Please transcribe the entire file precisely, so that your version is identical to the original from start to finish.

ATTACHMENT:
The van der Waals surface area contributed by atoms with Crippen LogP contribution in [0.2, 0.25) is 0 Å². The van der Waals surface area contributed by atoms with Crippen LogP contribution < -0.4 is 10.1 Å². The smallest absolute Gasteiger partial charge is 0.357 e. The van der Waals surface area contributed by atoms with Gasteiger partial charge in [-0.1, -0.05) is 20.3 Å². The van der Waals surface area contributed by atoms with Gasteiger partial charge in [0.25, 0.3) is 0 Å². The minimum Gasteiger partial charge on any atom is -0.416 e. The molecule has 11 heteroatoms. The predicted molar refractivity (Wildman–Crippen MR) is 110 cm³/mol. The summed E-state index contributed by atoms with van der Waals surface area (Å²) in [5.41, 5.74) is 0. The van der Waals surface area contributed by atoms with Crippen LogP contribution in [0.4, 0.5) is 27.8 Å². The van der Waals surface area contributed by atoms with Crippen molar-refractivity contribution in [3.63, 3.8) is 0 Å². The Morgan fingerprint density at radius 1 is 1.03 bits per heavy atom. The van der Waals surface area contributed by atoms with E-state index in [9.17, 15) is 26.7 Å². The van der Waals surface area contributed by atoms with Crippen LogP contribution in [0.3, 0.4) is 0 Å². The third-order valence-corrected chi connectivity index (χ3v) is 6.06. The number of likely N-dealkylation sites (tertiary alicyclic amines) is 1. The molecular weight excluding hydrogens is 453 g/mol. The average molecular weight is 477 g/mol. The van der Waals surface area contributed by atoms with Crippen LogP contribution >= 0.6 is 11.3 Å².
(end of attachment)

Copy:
The van der Waals surface area contributed by atoms with Crippen LogP contribution in [0.2, 0.25) is 0 Å². The van der Waals surface area contributed by atoms with Crippen LogP contribution < -0.4 is 10.1 Å². The smallest absolute Gasteiger partial charge is 0.357 e. The van der Waals surface area contributed by atoms with Gasteiger partial charge in [-0.1, -0.05) is 20.3 Å². The van der Waals surface area contributed by atoms with Gasteiger partial charge in [0.25, 0.3) is 0 Å². The minimum Gasteiger partial charge on any atom is -0.416 e. The molecule has 11 heteroatoms. The predicted molar refractivity (Wildman–Crippen MR) is 110 cm³/mol. The summed E-state index contributed by atoms with van der Waals surface area (Å²) in [5.41, 5.74) is 0. The van der Waals surface area contributed by atoms with Crippen LogP contribution in [0.4, 0.5) is 27.8 Å². The van der Waals surface area contributed by atoms with Crippen molar-refractivity contribution in [3.63, 3.8) is 0 Å². The Morgan fingerprint density at radius 1 is 1.03 bits per heavy atom. The van der Waals surface area contributed by atoms with E-state index in [9.17, 15) is 26.7 Å². The van der Waals surface area contributed by atoms with Crippen LogP contribution in [0.3, 0.4) is 0 Å². The third-order valence-corrected chi connectivity index (χ3v) is 6.06. The number of likely N-dealkylation sites (tertiary alicyclic amines) is 1. The molecular weight excluding hydrogens is 453 g/mol. The average molecular weight is 477 g/mol. The van der Waals surface area contributed by atoms with Crippen LogP contribution >= 0.6 is 11.3 Å².